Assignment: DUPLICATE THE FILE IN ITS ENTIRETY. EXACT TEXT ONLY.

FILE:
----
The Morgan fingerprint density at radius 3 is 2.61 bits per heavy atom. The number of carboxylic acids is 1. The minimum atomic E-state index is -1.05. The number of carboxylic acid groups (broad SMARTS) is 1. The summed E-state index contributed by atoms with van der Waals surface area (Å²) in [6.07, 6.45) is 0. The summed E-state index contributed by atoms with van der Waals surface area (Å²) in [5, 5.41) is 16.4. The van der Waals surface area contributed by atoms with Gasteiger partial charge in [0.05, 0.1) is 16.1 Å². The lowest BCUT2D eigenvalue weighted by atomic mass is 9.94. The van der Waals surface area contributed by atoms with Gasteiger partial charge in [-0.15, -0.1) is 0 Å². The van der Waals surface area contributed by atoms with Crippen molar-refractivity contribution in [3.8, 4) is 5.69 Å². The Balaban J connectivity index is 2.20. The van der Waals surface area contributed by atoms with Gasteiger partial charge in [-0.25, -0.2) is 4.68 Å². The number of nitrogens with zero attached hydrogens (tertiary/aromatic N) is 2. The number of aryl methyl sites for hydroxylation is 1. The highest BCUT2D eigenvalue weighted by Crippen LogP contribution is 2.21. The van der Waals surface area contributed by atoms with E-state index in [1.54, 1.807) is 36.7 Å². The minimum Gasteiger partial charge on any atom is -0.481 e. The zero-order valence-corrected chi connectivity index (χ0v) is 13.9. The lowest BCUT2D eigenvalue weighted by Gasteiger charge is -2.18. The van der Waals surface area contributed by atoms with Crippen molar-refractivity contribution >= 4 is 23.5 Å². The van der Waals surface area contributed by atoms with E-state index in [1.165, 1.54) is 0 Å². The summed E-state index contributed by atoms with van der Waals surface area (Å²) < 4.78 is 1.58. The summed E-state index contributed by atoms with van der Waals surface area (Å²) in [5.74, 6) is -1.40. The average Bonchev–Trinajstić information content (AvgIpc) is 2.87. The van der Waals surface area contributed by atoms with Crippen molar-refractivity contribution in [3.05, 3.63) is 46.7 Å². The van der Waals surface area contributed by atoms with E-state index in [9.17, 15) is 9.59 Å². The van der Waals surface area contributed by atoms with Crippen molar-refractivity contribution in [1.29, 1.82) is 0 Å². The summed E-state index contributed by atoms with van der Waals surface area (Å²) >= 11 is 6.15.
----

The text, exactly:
The Morgan fingerprint density at radius 3 is 2.61 bits per heavy atom. The number of carboxylic acids is 1. The minimum atomic E-state index is -1.05. The number of carboxylic acid groups (broad SMARTS) is 1. The summed E-state index contributed by atoms with van der Waals surface area (Å²) in [6.07, 6.45) is 0. The summed E-state index contributed by atoms with van der Waals surface area (Å²) in [5, 5.41) is 16.4. The van der Waals surface area contributed by atoms with Gasteiger partial charge in [0.05, 0.1) is 16.1 Å². The lowest BCUT2D eigenvalue weighted by atomic mass is 9.94. The van der Waals surface area contributed by atoms with Gasteiger partial charge in [-0.15, -0.1) is 0 Å². The van der Waals surface area contributed by atoms with Crippen molar-refractivity contribution in [3.8, 4) is 5.69 Å². The Balaban J connectivity index is 2.20. The van der Waals surface area contributed by atoms with Gasteiger partial charge in [-0.25, -0.2) is 4.68 Å². The number of nitrogens with zero attached hydrogens (tertiary/aromatic N) is 2. The number of aryl methyl sites for hydroxylation is 1. The highest BCUT2D eigenvalue weighted by Crippen LogP contribution is 2.21. The van der Waals surface area contributed by atoms with E-state index in [1.54, 1.807) is 36.7 Å². The minimum Gasteiger partial charge on any atom is -0.481 e. The zero-order valence-corrected chi connectivity index (χ0v) is 13.9. The lowest BCUT2D eigenvalue weighted by Gasteiger charge is -2.18. The van der Waals surface area contributed by atoms with Crippen molar-refractivity contribution >= 4 is 23.5 Å². The van der Waals surface area contributed by atoms with E-state index in [1.165, 1.54) is 0 Å². The summed E-state index contributed by atoms with van der Waals surface area (Å²) < 4.78 is 1.58. The summed E-state index contributed by atoms with van der Waals surface area (Å²) in [5.74, 6) is -1.40. The average Bonchev–Trinajstić information content (AvgIpc) is 2.87. The van der Waals surface area contributed by atoms with Crippen molar-refractivity contribution in [3.05, 3.63) is 46.7 Å². The van der Waals surface area contributed by atoms with E-state index in [9.17, 15) is 9.59 Å². The van der Waals surface area contributed by atoms with Crippen molar-refractivity contribution in [1.29, 1.82) is 0 Å². The summed E-state index contributed by atoms with van der Waals surface area (Å²) >= 11 is 6.15.